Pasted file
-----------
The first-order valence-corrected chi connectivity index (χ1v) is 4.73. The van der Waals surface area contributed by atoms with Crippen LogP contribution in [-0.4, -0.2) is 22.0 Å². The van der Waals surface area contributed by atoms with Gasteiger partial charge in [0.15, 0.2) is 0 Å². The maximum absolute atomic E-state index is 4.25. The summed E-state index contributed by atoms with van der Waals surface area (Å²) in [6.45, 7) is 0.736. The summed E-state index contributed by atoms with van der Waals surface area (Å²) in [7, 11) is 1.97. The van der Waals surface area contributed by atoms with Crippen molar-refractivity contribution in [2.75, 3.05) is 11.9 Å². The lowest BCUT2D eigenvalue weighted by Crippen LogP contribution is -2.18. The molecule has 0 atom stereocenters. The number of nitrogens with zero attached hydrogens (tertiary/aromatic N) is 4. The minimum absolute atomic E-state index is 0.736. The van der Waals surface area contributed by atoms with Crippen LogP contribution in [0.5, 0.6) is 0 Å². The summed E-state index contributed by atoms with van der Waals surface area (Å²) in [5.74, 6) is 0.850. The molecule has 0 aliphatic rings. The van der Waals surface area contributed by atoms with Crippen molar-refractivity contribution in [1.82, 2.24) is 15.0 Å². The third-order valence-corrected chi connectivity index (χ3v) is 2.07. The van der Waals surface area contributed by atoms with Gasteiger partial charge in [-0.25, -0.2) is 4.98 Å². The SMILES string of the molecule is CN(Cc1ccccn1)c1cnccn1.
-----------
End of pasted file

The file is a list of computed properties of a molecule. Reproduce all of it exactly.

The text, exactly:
The first-order valence-corrected chi connectivity index (χ1v) is 4.73. The van der Waals surface area contributed by atoms with Crippen LogP contribution in [-0.4, -0.2) is 22.0 Å². The van der Waals surface area contributed by atoms with Gasteiger partial charge in [0.15, 0.2) is 0 Å². The maximum absolute atomic E-state index is 4.25. The summed E-state index contributed by atoms with van der Waals surface area (Å²) in [6.45, 7) is 0.736. The summed E-state index contributed by atoms with van der Waals surface area (Å²) in [7, 11) is 1.97. The van der Waals surface area contributed by atoms with Crippen molar-refractivity contribution in [2.75, 3.05) is 11.9 Å². The lowest BCUT2D eigenvalue weighted by Crippen LogP contribution is -2.18. The molecule has 0 atom stereocenters. The number of nitrogens with zero attached hydrogens (tertiary/aromatic N) is 4. The minimum absolute atomic E-state index is 0.736. The van der Waals surface area contributed by atoms with Crippen LogP contribution in [0.5, 0.6) is 0 Å². The summed E-state index contributed by atoms with van der Waals surface area (Å²) in [5.74, 6) is 0.850. The molecule has 0 aliphatic rings. The van der Waals surface area contributed by atoms with Crippen molar-refractivity contribution in [1.82, 2.24) is 15.0 Å². The third-order valence-corrected chi connectivity index (χ3v) is 2.07. The van der Waals surface area contributed by atoms with Gasteiger partial charge in [-0.25, -0.2) is 4.98 Å². The SMILES string of the molecule is CN(Cc1ccccn1)c1cnccn1.